Regardless of the statutory authority for any habeas corpus claims Mr. McCary may intend to pursue, he must provide specific factual allegations that support each asserted claim. Habeas corpus relief is warranted only if Mr. McCary "is in custody in violation of the Constitution or laws or treaties of the United States." 28 U.S.C. § 2241(c)(3). Pursuant to Rules 2(c)(1) and 2(c)(2) of the Rules Governing Section 2254 Cases in the United States District Courts, which apply even if he is asserting claims pursuant to § 2241, Mr. McCary must provide specific factual allegations in support of each federal constitutional claim. These habeas corpus rules are more demanding than the rules applicable to ordinary civil actions, which require only notice pleading. See Mayle v. Felix, 545 U.S. 644, 655 (2005). "A prime purpose of Rule 2(c)'s demand that habeas petitioners plead with particularity is to assist the district court in determining whether the State should be ordered to show cause why the writ should not be granted.'" Id. at 656 (quoting 28 U.S.C. § 2243). Although the court must construe pro se pleadings liberally, "the court cannot take on the responsibility of serving as the litigant's attorney in constructing arguments and searching the record." Garrett v. Selby Connor Maddux & Janer, 425 F.3d 836, 840 (10th Cir. 2005). Furthermore, naked allegations of constitutional violations are not cognizable in a habeas corpus action. See Ruark v. Gunter, 958 F.2d 318, 319 (10th Cir. 1992) (per curiam).

To summarize, if Mr. McCary only intends to pursue claims challenging the conditions of his confinement, he may not raise those claims in a habeas corpus action. Instead, Mr. McCary should raise those claims in his other pending case, 14-cv-03039-GPG. If Mr. McCary wishes to pursue any habeas corpus claims challenging the validity of his conviction or sentence or the execution of his sentence, he must file a second amended application in this action that clarifies what those claims are. If Mr. McCary fails to file a second amended application on the proper form or if he fails to clarify the specific claims he is asserting and the specific factual allegations that support each asserted claim, this action will be dismissed without prejudice and without further notice. Furthermore, if Mr. McCary files a second amended application in this action that raises claims challenging the conditions of his confinement, the action also will be dismissed without prejudice and without further notice. Accordingly, it is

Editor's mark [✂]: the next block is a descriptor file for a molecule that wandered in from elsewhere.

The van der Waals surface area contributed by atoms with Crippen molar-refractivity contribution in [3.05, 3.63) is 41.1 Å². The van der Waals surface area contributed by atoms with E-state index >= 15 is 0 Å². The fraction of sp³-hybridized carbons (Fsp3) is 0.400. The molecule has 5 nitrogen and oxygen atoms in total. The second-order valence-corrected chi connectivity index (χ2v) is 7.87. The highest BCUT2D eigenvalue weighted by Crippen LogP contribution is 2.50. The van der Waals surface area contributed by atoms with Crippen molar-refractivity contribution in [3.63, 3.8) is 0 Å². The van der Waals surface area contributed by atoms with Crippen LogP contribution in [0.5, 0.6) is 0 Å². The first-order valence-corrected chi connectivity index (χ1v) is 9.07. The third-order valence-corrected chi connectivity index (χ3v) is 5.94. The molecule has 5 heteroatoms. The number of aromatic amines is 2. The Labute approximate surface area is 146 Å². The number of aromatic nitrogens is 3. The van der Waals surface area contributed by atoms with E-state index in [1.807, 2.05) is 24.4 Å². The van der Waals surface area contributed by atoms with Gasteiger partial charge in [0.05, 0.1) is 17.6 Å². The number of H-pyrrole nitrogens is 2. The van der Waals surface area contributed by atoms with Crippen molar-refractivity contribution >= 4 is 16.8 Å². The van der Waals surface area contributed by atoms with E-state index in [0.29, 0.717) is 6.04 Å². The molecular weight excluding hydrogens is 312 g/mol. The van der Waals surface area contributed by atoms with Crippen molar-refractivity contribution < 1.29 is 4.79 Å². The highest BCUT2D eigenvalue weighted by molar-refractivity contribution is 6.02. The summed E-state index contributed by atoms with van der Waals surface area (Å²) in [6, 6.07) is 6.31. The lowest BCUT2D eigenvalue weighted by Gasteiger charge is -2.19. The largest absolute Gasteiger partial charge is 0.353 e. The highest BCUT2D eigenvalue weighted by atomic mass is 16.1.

ORDERED that Mr. McCary shall have thirty (30) days from the date of this order to file a second amended application on the proper form that clarifies the habeas corpus claims he is asserting if he wishes to pursue any habeas corpus claims in this action. It is

FURTHER ORDERED that Mr. McCary shall obtain the proper habeas corpus application form (with the assistance of his case manager or the facility's legal assistant), along with the applicable instructions, at www.cod.uscourts.gov. It is

FURTHER ORDERED that, if Mr. McCary fails to comply with this order within the time allowed, the action will be dismissed without further notice.